All work submitted to the IB for moderation or assessment must be authenticated by a teacher, and must not include any known instances of suspected or confirmed academic misconduct. Each student must confirm that the work is his or her authentic work and constitutes the final version of that work. Once a student has officially submitted the final version of the work it cannot be retracted. The requirement to confirm the authenticity of work applies to the work of all students, not just the sample work that will be submitted to the IB for the purpose of moderation.

Internal assessment details

The internal assessment requirements are the same for biology, chemistry and physics. The internal assessment, worth 20% of the final assessment, consists of one scientific investigation. The individual investigation should cover a topic that is commensurate with the level of the course of study.

 Student work is internally assessed by the teacher and externally moderated by the IB. The performance in internal assessment at both SL and HL is marked against common assessment criteria, with a total mark out of 24.

The internal assessment task will be one scientific investigation taking about 10 hours and the writeup should be about 6 to 12 pages long. Investigations exceeding this length will be penalized in the communications criterion as lacking in conciseness.

The task will have the same assessment criteria for SL and HL. The five assessment criteria are research design, data analysis, conclusion and evaluation.

The group 4 project

The group 4 project is an interdisciplinary activity in which all Diploma Programme science students must participate. The intention is that students from the different group 4 subjects analyse a common topic or problem. The exercise should be a collaborative experience where the emphasis is on the processes involved in, rather than the products of, such an activity.

In most cases students in a school would be involved in the investigation of the same topic. Where there are large numbers of students, it is possible to divide them into several smaller groups containing representatives from each of the science subjects. Each group may investigate the same topic or different topics—that is, there may be several group 4 projects in the same school.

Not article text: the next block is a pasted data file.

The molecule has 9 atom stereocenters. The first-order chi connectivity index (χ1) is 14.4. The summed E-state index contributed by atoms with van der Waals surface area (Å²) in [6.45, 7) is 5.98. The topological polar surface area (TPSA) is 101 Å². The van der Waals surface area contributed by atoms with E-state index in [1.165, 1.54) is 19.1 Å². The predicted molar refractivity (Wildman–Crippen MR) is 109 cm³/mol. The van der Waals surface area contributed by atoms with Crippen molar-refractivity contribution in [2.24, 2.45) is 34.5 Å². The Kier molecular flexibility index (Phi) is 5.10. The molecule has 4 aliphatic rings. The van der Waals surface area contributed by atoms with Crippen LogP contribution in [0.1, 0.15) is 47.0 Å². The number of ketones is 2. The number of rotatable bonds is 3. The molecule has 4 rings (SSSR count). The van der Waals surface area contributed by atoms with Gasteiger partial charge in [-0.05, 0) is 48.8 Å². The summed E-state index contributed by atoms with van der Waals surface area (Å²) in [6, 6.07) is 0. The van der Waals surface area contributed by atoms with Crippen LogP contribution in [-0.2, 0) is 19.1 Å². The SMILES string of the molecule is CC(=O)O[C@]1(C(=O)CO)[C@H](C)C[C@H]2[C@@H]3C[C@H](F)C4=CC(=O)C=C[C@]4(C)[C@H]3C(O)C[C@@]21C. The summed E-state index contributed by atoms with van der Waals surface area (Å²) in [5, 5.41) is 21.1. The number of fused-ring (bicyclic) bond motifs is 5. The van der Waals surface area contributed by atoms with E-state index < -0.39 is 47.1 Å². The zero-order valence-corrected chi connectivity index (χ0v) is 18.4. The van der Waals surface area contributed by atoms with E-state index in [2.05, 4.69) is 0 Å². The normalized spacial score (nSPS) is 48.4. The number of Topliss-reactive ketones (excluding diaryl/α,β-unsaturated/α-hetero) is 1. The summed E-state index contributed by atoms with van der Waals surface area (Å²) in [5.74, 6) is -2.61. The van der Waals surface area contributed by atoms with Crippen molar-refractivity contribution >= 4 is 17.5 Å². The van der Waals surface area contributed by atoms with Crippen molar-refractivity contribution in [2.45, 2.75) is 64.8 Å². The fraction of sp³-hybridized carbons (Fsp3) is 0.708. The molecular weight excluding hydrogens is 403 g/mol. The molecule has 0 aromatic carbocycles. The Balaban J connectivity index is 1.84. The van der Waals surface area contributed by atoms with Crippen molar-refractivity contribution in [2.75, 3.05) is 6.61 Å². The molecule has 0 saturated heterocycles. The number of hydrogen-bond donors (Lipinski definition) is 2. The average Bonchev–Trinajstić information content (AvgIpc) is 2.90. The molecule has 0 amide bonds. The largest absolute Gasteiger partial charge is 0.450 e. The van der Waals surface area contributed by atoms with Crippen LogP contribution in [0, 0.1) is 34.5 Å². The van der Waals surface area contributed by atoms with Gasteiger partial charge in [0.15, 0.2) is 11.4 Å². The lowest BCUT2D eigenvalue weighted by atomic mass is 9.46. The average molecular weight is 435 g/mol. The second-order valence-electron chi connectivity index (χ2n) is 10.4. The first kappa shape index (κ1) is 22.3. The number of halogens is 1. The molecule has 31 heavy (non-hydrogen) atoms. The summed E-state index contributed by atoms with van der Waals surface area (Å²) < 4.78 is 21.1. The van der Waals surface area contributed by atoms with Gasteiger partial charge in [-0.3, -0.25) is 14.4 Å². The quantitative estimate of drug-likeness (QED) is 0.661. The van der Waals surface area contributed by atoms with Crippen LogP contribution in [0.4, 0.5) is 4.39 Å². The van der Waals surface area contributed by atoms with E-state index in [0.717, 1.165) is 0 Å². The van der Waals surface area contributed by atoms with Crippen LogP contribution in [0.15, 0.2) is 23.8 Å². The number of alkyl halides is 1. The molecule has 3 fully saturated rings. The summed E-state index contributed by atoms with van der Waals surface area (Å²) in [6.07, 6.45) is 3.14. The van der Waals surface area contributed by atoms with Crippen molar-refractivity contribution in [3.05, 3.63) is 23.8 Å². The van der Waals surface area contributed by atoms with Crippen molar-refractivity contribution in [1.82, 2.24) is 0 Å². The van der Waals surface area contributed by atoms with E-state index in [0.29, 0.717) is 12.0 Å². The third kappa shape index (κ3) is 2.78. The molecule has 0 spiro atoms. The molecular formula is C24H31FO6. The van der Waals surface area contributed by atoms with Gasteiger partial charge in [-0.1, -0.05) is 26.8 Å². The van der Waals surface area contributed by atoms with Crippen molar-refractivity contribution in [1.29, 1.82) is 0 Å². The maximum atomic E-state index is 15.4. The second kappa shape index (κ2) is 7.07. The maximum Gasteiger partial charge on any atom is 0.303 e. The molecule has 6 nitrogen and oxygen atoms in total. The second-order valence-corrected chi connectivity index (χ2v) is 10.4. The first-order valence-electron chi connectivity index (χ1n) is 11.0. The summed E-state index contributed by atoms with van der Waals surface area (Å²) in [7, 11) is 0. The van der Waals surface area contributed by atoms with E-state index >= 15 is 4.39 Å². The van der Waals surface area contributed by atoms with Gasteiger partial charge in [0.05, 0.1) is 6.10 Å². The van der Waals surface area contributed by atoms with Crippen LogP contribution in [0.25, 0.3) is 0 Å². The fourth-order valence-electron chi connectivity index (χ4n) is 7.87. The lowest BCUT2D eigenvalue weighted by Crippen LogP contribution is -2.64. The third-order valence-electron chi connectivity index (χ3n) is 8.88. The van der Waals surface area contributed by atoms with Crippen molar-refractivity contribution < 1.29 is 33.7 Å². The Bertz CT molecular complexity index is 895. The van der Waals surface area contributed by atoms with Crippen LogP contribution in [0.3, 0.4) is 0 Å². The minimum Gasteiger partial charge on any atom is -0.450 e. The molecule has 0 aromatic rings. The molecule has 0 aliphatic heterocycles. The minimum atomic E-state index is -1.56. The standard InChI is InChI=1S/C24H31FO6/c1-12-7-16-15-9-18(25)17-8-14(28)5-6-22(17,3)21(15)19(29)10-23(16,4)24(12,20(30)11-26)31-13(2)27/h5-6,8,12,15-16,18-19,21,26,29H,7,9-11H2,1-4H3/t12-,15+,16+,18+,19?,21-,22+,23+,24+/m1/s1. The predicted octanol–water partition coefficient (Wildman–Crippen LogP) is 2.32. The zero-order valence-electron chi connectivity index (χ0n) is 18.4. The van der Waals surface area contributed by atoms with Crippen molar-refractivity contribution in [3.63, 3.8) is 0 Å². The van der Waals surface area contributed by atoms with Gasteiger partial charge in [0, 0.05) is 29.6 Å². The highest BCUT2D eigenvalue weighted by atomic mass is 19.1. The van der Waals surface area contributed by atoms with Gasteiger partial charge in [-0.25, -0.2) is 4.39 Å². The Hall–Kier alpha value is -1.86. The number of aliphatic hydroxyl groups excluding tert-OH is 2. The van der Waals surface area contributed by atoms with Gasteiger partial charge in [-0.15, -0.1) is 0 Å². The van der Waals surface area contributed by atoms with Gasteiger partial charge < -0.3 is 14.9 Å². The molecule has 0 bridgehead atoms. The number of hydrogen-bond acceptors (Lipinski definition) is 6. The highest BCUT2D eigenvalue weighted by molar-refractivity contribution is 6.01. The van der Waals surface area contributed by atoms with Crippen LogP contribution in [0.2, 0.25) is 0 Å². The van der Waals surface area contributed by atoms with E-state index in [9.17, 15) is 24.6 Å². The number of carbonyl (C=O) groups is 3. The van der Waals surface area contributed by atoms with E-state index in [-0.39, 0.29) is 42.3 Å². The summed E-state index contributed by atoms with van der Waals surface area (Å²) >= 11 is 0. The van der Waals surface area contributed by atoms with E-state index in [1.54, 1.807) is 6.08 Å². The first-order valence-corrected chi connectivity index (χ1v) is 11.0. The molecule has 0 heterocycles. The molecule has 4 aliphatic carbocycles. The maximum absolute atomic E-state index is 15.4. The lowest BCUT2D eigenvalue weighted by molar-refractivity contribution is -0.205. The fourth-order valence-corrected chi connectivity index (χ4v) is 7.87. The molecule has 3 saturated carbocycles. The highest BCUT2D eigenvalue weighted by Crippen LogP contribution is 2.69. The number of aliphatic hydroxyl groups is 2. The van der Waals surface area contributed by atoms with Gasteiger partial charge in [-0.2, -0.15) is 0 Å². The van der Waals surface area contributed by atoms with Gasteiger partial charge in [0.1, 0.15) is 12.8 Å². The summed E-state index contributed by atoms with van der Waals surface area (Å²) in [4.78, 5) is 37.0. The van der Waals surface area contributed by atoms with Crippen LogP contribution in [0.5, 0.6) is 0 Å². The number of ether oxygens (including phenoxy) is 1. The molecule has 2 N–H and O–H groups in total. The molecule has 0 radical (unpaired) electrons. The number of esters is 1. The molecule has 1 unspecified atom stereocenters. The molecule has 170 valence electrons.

Students studying environmental systems and societies are not required to undertake the group 4 project.

The group 4 project is a collaborative activity where students from different group 4 subjects work together on a scientific or technological topic, allowing for concepts and perceptions from across the disciplines to be shared in line with aim 10—that is, to “develop an understanding of the relationships between scientific disciplines and their influence on other areas of knowledge”. The project can be practically or theoretically based. Collaboration between schools in different regions is encouraged.

The group 4 project allows students to appreciate the environmental, social and ethical implications of science and technology. It may also allow them to understand the limitations of scientific study, for example, the shortage of appropriate data and/or the lack of resources. The emphasis is on interdisciplinary cooperation and the processes involved in scientific investigation, rather than the products of such investigation.

The choice of scientific or technological topic is open but the project should clearly address aims 7, 8 and 10 of the group 4 subject guides.

The 10 hours that the IB recommends be allocated to the project may be spread over a number of weeks. The distribution of these hours needs to be taken into account when selecting the optimum time to carry out the project.

Students may choose the topic or propose possible topics and the teacher then decides which one is the most viable based on resources, staff availability and so on. Alternatively, the teacher selects the topic or proposes several topics from which students make a choice.

A reflective statement written by each student on their involvement in the group 4 project must be included on the cover sheet for each internal assessment investigation.

Specimen papers with markscheme

Specimen Papers_QP+MS.pdf

Sample IA

Physics IA sample.pdf

Extended Essay_Sample _Grade A

Physics HL_EE_Grade A.pdf